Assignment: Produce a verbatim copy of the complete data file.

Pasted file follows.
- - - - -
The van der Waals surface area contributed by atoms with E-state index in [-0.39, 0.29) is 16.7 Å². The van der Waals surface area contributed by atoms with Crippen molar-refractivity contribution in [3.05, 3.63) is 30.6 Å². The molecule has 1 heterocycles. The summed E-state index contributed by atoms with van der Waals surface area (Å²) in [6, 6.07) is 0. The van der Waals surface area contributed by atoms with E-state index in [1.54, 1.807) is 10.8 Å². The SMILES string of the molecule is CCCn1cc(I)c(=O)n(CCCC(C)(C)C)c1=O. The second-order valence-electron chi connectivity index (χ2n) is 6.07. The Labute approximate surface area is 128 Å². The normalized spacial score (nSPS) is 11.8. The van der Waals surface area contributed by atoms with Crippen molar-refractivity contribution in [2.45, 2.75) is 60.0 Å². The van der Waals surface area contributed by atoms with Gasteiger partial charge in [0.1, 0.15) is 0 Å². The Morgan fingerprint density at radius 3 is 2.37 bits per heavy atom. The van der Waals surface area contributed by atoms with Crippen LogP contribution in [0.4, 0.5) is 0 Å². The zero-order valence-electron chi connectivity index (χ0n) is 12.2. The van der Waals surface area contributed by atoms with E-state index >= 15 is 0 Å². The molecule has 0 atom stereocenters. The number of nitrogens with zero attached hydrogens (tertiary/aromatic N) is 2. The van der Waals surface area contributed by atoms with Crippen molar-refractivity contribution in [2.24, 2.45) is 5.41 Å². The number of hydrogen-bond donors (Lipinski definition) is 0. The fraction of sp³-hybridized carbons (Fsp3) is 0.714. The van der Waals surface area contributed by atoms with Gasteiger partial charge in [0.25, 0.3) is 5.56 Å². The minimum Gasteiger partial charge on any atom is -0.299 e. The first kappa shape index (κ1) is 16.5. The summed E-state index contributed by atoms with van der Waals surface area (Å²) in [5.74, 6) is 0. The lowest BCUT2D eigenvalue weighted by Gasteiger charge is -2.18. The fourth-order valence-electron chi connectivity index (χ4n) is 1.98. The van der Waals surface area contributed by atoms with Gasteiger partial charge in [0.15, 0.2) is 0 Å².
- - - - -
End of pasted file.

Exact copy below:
The van der Waals surface area contributed by atoms with E-state index in [-0.39, 0.29) is 16.7 Å². The van der Waals surface area contributed by atoms with Crippen molar-refractivity contribution in [3.05, 3.63) is 30.6 Å². The molecule has 1 heterocycles. The summed E-state index contributed by atoms with van der Waals surface area (Å²) in [6, 6.07) is 0. The van der Waals surface area contributed by atoms with E-state index in [1.54, 1.807) is 10.8 Å². The SMILES string of the molecule is CCCn1cc(I)c(=O)n(CCCC(C)(C)C)c1=O. The second-order valence-electron chi connectivity index (χ2n) is 6.07. The Labute approximate surface area is 128 Å². The normalized spacial score (nSPS) is 11.8. The van der Waals surface area contributed by atoms with Crippen molar-refractivity contribution in [2.45, 2.75) is 60.0 Å². The van der Waals surface area contributed by atoms with Gasteiger partial charge in [0.1, 0.15) is 0 Å². The Morgan fingerprint density at radius 3 is 2.37 bits per heavy atom. The van der Waals surface area contributed by atoms with Crippen LogP contribution in [0.4, 0.5) is 0 Å². The zero-order valence-electron chi connectivity index (χ0n) is 12.2. The van der Waals surface area contributed by atoms with E-state index >= 15 is 0 Å². The molecule has 0 atom stereocenters. The number of nitrogens with zero attached hydrogens (tertiary/aromatic N) is 2. The van der Waals surface area contributed by atoms with Crippen molar-refractivity contribution in [2.24, 2.45) is 5.41 Å². The number of hydrogen-bond donors (Lipinski definition) is 0. The fraction of sp³-hybridized carbons (Fsp3) is 0.714. The van der Waals surface area contributed by atoms with Gasteiger partial charge in [0.25, 0.3) is 5.56 Å². The minimum Gasteiger partial charge on any atom is -0.299 e. The first kappa shape index (κ1) is 16.5. The summed E-state index contributed by atoms with van der Waals surface area (Å²) in [5.74, 6) is 0. The lowest BCUT2D eigenvalue weighted by Gasteiger charge is -2.18. The fourth-order valence-electron chi connectivity index (χ4n) is 1.98. The van der Waals surface area contributed by atoms with Gasteiger partial charge in [0.15, 0.2) is 0 Å².